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Horses, handshakes and bad edits: The dos and don’ts of political photo-ops

Image shows Boris Johnson and Angela Merkel Image copyright Getty Images

It's fair to say that posing for pictures comes with the territory of being a world leader.

The political photo-op is now something of a cliché, but one set of images caught the attention of social media earlier this week.

Pictures of North Korean leader Kim Jong-un on horseback spawned memes and parodies. But they also got us thinking - what makes for a good photo-op?

So, we've dug into the archives and put together this short guide. Aspiring politicians: take heed.

Do: Think carefully about the setting

Image copyright Reuters
Image caption North Korean leader Kim Jong-un pictured travelling in typically understated fashion

What's going on here?

Fair question. That's Kim Jong-un riding a white horse through the snowy woods of the country's highest mountain.

A number of striking - and frankly poetic - images of Mr Kim on a chilly-looking Mount Paektu were released by state media earlier this week.

What can we learn from it?

That the setting of a photo-op really matters.

North Korea insists that Mt Paektu was the birthplace of Mr Kim's father and predecessor. In this sense, analysts view these images as a not-so-subtle reminder of Mr Kim's authority and power.

"These pictures are designed solely for domestic consumption," says long-time North Korea watcher Professor Hazel Smith. "They mimic pictures of his grandfather on a white horse and are meant to help provide legitimacy and authority to his rule."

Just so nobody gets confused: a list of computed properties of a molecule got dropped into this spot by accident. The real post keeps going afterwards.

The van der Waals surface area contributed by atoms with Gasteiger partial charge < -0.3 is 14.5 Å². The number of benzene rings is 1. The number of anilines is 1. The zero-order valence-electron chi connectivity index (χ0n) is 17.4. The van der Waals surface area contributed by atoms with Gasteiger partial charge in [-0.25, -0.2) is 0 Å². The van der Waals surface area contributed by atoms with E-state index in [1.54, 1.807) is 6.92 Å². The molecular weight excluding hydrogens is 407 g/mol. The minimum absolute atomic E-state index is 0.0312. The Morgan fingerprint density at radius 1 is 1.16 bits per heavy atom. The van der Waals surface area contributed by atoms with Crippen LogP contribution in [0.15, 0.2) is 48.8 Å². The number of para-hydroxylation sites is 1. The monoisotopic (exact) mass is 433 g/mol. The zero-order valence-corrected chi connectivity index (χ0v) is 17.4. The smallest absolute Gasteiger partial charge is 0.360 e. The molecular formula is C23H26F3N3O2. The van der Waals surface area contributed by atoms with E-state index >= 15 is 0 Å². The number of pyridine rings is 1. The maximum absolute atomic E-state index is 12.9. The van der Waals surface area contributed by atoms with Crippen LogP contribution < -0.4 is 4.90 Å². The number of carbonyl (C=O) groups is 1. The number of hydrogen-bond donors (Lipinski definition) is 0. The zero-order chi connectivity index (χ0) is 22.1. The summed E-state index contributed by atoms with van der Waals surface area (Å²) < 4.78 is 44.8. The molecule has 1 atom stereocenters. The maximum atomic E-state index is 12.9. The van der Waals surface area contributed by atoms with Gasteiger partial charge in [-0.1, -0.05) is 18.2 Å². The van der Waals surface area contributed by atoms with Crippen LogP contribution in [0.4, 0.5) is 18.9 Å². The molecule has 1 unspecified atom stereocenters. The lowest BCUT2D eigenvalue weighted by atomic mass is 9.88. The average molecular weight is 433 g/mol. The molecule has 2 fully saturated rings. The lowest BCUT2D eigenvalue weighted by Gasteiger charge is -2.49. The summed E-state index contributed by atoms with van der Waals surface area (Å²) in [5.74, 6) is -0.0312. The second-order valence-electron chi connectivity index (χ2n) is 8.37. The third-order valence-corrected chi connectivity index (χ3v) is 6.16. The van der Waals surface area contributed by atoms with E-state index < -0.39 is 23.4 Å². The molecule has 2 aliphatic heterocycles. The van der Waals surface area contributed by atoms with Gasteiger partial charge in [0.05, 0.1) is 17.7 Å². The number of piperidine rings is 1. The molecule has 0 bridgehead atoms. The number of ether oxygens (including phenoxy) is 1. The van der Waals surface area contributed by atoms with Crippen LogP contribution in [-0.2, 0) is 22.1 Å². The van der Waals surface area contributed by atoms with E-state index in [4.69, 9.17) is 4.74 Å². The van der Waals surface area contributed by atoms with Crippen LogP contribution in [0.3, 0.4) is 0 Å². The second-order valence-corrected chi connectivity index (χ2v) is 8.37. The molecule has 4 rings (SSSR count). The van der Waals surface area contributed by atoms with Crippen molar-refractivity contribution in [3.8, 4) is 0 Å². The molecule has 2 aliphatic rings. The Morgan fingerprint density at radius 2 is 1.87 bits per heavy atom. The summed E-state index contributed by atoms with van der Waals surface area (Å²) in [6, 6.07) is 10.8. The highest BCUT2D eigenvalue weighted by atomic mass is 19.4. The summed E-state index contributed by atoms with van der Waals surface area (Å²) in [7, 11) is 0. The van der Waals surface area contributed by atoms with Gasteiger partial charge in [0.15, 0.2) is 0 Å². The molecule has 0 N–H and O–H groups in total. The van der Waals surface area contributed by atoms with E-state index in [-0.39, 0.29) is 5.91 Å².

Image copyright EPA
Image caption Mt Paektu holds symbolic meaning in North Korean culture

But, experts say, they are fundamentally designed to emphasise Mr Kim's superiority.

"They give people the image that [he] is very different," says North Korea expert Dr Sojin Lim. "That he is not an ordinary human being - more like a God."

Don't: Forget about body language

Media playback is unsupported on your device
Media captionIt's fair to say there have been warmer political handshakes

What's going on here?

That's former UK Prime Minister Theresa May sharing a frosty handshake with Russian President Vladimir Putin earlier this year. Awkward.

What can we learn from it?

That body language, especially facial expressions, are key to a good photo-op.

And don't assume that the visible tension here is some kind of mistake. That can send a clear message too.

This particular meeting was the first between the two leaders since the poisoning of former Russian spy Sergei Skripal and his daughter Yulia in the UK. The UK blamed Russia, which denied any role in the attack.

So, tensions were high. It's fair to say this image made that abundantly clear.

Do: Show off your interests

Image copyright Getty Images

What's going on here?

It's Russian President Vladimir Putin enjoying some shirtless downtime in Siberia.

Mr Putin has become something of a photo-op legend, with images of him hunting, fishing, and exercising popping-up pretty regularly.

What can we learn from it?

That photo-ops are all about projecting an image. And Mr Putin has a carefully managed one.

"They are an essential part of how he perpetuates his political image," says Professor Kataryna Wolczuk, an expert in Russian politics. But why is he so often pictured doing outdoor activities?

"It's all about masculinity," Prof Wolczuk explains. "Russian men are expected to be strong, close to nature, and engaged in all sorts of daring pursuits. Putin uses these images to project himself as an action man."

"There's a cultural tradition here that power is for physically strong people," she adds.

Image copyright AFP